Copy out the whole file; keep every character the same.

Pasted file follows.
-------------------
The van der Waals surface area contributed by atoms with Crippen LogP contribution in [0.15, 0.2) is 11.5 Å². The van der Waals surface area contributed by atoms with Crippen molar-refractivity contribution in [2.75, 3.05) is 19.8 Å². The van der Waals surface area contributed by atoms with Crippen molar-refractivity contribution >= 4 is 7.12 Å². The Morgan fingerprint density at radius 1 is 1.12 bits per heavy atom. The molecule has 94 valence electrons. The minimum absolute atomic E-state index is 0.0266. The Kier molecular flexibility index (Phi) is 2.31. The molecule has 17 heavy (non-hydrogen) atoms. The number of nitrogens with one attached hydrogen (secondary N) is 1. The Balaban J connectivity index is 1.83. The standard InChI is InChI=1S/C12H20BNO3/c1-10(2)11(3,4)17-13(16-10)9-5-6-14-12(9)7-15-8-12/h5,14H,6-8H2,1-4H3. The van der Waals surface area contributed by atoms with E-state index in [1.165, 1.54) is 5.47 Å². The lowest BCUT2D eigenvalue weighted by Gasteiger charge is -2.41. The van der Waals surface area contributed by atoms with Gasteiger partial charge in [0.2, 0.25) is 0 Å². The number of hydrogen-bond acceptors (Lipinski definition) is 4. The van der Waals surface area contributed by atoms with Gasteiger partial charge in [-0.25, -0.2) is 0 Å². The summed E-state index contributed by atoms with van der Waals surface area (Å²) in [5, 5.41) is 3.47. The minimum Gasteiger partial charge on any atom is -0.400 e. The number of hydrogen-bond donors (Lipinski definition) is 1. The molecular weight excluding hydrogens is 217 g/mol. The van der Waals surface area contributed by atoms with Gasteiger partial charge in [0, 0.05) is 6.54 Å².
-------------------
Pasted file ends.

The van der Waals surface area contributed by atoms with Crippen LogP contribution in [0.15, 0.2) is 11.5 Å². The van der Waals surface area contributed by atoms with Crippen molar-refractivity contribution in [2.75, 3.05) is 19.8 Å². The van der Waals surface area contributed by atoms with Crippen molar-refractivity contribution >= 4 is 7.12 Å². The Morgan fingerprint density at radius 1 is 1.12 bits per heavy atom. The molecule has 94 valence electrons. The minimum absolute atomic E-state index is 0.0266. The Kier molecular flexibility index (Phi) is 2.31. The molecule has 17 heavy (non-hydrogen) atoms. The number of nitrogens with one attached hydrogen (secondary N) is 1. The Balaban J connectivity index is 1.83. The standard InChI is InChI=1S/C12H20BNO3/c1-10(2)11(3,4)17-13(16-10)9-5-6-14-12(9)7-15-8-12/h5,14H,6-8H2,1-4H3. The van der Waals surface area contributed by atoms with E-state index in [1.165, 1.54) is 5.47 Å². The lowest BCUT2D eigenvalue weighted by Gasteiger charge is -2.41. The van der Waals surface area contributed by atoms with Gasteiger partial charge in [0.2, 0.25) is 0 Å². The number of hydrogen-bond acceptors (Lipinski definition) is 4. The van der Waals surface area contributed by atoms with Gasteiger partial charge in [-0.25, -0.2) is 0 Å². The summed E-state index contributed by atoms with van der Waals surface area (Å²) in [5, 5.41) is 3.47. The minimum Gasteiger partial charge on any atom is -0.400 e. The number of hydrogen-bond donors (Lipinski definition) is 1. The molecular weight excluding hydrogens is 217 g/mol. The van der Waals surface area contributed by atoms with Gasteiger partial charge in [0, 0.05) is 6.54 Å².